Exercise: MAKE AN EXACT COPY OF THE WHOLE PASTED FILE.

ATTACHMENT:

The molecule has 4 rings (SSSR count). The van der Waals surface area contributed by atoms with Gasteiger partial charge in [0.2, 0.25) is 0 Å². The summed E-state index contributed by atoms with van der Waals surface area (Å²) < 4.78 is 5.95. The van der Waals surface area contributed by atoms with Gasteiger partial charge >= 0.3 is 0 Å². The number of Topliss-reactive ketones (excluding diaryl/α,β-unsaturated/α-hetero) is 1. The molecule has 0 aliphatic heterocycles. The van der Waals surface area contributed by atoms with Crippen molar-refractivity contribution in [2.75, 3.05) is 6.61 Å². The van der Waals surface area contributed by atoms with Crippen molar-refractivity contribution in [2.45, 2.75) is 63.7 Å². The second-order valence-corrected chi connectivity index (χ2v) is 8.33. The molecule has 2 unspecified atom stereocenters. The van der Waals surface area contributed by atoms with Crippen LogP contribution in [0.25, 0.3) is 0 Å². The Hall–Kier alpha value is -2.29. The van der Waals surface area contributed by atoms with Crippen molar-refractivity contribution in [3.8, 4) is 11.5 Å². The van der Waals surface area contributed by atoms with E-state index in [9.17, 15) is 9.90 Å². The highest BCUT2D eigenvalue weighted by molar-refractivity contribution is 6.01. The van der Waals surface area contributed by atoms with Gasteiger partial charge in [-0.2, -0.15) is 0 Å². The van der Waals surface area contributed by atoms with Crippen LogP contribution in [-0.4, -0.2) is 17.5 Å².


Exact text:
The molecule has 4 rings (SSSR count). The van der Waals surface area contributed by atoms with Gasteiger partial charge in [0.2, 0.25) is 0 Å². The summed E-state index contributed by atoms with van der Waals surface area (Å²) < 4.78 is 5.95. The van der Waals surface area contributed by atoms with Gasteiger partial charge >= 0.3 is 0 Å². The number of Topliss-reactive ketones (excluding diaryl/α,β-unsaturated/α-hetero) is 1. The molecule has 0 aliphatic heterocycles. The van der Waals surface area contributed by atoms with Crippen molar-refractivity contribution in [2.75, 3.05) is 6.61 Å². The van der Waals surface area contributed by atoms with Crippen molar-refractivity contribution in [2.45, 2.75) is 63.7 Å². The second-order valence-corrected chi connectivity index (χ2v) is 8.33. The molecule has 2 unspecified atom stereocenters. The van der Waals surface area contributed by atoms with Crippen LogP contribution in [0.25, 0.3) is 0 Å². The Hall–Kier alpha value is -2.29. The van der Waals surface area contributed by atoms with Crippen molar-refractivity contribution in [3.8, 4) is 11.5 Å². The van der Waals surface area contributed by atoms with E-state index in [9.17, 15) is 9.90 Å². The highest BCUT2D eigenvalue weighted by molar-refractivity contribution is 6.01. The van der Waals surface area contributed by atoms with Gasteiger partial charge in [-0.2, -0.15) is 0 Å². The van der Waals surface area contributed by atoms with Crippen LogP contribution in [-0.4, -0.2) is 17.5 Å².